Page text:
DuMol’s “Hyde Vineyard” Carneros Chardonnay has lots of pineapple (tropical fruits are indicative of this vineyard) elegant floral notes, and lemon zest on the nose with wonderful acidity and limestone minerality on the long, long finish. The wine is extremely complex with integrated acidity and flavors that unfold fluidly. It should go wonderfully with your Thanksgiving meal but can also be relished afterward while you settle into a football game or talk politics with family and friends.  Your only issue with this wine will be finding a bottle of it, but if you do, it’s worth the price.

 

Enjoy your Turkey Day and be safe!

 

 

 

 

 

A Magnificent Merlot

After being one of the most popular kids at the party in the 90’s, Napa Valley Merlot took a hit to its reputation in the 2000’s. It’s hard to pinpoint exactly the reason as the quality did not suffer. If anything it got better.

 

The 2004 movie Sideways certainly did not help. In perhaps its most famous scene, the main character Miles, who adores Pinot Noir and seemingly loathes Merlot declares before a double date evening with his best friend Jack, “I’m not drinking any f—ing Merlot.” After that Pinot Noir sales went up and Merlot went down in the US and that remained the trend for many years. Yet in reality Merlot was already stumbling. I know because I spent many a Saturday or Sunday in Napa during this time and could see with my own eyes that the interest in Merlot among the wine tasting crowd was waning.

 

Some will point to the fact that California Merlots used to be too one dimensional, intended for blending or for making a very quaffable wine that appealed to a wide range of people albeit in a simplistic if not monolithic fashion. My personal theory is that Merlot took a back seat to Cabernet from a perception standpoint during the late 90’s and early 2000’s—a unique period in US history when a lot of money was being made (and later lost) and people based their opinions more on what they read or heard versus what they actually experienced or tasted. From expensive technology stocks to expensive wine, perception played a big role during these hifalutin times. Commanding higher prices and receiving higher scores from the critics (namely Robert Parker and Wine Spectator), Cabernet was king in California.

 

This superficial period also happened to conveniently coincide with some stellar Cabernet vintages coming out of Napa and Sonoma, thanks in part to favorable weather and a mini winemaking renaissance of sorts which further helped solidify Napa Valley on the worldwide stage—along with its most high profile varietal—Cabernet. Combine these factors with the advent of the Internet—which allowed wine geeks like me to keep tabs on exactly which wines were getting the top scores—and it’s no surprise that Napa Cabernet, the most expensive and highest scoring in California, took off in popularity.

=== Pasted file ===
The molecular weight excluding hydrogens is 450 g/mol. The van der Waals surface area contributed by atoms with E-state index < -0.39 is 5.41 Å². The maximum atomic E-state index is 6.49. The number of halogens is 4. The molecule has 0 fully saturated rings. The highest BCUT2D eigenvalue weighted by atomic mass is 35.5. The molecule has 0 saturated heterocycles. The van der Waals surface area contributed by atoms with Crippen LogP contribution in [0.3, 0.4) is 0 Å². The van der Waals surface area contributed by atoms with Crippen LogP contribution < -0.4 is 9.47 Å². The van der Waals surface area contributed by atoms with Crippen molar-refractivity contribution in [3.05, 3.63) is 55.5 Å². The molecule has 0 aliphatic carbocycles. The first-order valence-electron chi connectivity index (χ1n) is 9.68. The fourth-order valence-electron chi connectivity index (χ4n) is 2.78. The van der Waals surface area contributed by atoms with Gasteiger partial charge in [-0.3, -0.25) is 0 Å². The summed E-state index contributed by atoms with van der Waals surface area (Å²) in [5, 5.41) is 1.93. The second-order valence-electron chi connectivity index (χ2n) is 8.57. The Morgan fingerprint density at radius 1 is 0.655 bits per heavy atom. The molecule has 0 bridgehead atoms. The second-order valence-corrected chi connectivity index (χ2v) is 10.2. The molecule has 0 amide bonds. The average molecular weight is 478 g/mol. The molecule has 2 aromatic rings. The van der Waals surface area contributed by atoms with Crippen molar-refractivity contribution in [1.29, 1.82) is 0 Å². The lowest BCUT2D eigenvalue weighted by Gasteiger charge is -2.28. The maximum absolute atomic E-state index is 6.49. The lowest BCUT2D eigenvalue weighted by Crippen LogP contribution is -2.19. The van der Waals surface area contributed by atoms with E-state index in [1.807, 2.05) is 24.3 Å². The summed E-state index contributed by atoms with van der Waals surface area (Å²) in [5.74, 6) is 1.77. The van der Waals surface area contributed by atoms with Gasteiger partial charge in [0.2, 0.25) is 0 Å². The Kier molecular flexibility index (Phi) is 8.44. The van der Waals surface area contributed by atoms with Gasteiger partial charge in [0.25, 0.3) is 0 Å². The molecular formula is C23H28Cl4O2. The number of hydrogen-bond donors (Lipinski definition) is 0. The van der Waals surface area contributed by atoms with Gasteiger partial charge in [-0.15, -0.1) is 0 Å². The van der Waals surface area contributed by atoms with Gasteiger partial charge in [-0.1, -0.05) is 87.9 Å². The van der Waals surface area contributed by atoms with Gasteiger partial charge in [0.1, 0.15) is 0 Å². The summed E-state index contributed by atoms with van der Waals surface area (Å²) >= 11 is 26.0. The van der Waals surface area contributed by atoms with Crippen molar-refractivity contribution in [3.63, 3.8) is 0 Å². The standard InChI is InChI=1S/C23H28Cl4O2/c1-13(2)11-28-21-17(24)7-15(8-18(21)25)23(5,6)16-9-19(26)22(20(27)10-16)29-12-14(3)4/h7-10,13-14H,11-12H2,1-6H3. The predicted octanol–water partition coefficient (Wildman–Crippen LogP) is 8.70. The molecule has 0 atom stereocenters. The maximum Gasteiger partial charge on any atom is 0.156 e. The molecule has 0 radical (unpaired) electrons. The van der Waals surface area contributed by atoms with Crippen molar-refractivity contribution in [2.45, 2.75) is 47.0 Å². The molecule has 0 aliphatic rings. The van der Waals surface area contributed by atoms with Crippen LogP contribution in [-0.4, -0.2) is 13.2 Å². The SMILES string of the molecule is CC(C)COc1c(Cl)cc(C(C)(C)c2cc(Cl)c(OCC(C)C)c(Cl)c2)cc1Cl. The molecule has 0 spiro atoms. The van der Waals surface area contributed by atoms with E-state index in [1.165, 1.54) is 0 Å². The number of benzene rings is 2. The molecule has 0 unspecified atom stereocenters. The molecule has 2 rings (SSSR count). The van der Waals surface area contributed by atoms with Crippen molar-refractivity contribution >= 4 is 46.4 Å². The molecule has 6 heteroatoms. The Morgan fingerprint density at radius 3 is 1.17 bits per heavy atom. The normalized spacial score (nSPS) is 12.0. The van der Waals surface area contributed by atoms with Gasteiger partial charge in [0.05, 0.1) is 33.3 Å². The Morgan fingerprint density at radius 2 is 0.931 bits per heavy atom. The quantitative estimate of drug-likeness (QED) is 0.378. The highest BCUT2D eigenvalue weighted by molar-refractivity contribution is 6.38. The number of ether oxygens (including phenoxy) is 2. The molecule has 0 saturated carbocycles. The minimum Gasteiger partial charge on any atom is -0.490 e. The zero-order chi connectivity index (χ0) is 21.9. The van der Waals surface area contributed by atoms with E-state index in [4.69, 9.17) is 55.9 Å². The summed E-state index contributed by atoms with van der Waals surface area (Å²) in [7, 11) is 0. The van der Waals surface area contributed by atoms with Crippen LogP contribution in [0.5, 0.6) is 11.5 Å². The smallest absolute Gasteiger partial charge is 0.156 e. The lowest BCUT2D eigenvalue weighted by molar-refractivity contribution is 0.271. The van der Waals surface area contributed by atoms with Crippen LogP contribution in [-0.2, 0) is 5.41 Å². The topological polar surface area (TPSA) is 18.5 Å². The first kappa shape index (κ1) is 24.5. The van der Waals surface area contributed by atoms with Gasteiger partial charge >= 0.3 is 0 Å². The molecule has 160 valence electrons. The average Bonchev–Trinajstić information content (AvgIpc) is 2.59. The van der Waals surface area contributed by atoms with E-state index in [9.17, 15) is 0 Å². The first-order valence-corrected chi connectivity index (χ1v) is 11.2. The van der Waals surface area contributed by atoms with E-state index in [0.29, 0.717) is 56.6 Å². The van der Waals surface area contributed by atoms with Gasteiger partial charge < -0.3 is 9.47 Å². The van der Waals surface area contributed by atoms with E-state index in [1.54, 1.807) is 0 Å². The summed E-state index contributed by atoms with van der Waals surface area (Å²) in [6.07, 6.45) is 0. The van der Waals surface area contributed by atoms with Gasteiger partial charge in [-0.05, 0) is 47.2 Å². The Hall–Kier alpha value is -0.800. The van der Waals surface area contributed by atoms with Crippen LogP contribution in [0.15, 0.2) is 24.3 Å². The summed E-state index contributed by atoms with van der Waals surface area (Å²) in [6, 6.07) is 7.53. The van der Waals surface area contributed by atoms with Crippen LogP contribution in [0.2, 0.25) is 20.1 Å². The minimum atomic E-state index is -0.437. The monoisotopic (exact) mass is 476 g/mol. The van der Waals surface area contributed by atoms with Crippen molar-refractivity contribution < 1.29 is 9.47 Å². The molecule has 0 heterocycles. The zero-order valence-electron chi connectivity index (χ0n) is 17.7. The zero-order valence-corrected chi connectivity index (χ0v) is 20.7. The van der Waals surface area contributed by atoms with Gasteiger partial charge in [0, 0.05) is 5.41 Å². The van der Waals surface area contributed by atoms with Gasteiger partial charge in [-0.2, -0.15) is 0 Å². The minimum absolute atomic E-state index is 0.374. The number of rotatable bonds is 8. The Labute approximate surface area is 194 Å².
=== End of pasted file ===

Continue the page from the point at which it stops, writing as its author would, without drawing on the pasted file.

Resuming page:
But Napa Valley Merlot—which has been thriving in the valley for as long as Cabernet—never faltered in quality during this time. In fact, while not a lot of people were paying attention it just better. And people are starting to take notice. At least I am.

 

I recently tried a Merlot from Sullivan Winery in Rutherford (Napa) and it blew me away. I can easily say it is one of the best wines I have had from Napa, of any varietal. It’s important to also point out that I tried this wine without knowing the price. No matter how unbiased a wine writer or critic attempts to be, it is inherently impossible not to have the knowledge of price effect our thinking or judging. In this case I was not surprised to find out after I had relished in a glass for twenty minutes that it commanded a hefty price. It’s justified in my humble opinion.

 

2018 J.O. Sullivan Founder’s Reserve Merlot ($250)

 

Consisting of 80% Merlot, 12% Cabernet Sauvignon and 8% Petit Verdot, the 2018 J.O. Sullivan Founder’s Reserve Merlot is actually more of a “right bank” Bordeaux style than a straight up merlot. And I love that. Aromatically, this wine has distinguished earthy qualities rooted in the typical notes synonymous with “Rutherford Dust” leading with notes of graphite, tobacco leaf and cocoa, along with an unforgettable fruitful essence that emerges from the glass. On the palate, the seriousness of the wine becomes apparent. Broad, structured and coating, the wine maintains an old-world finesse, with freshness and bright acidity. Layered, nuanced and complex, flavors of raspberries, rhubarb, crushed herbs and wet stone minerality meld together seamlessly, leaving a prolonged and satisfying finish. The polished, yet complex tannin structure gives the wine an invitation to cellar.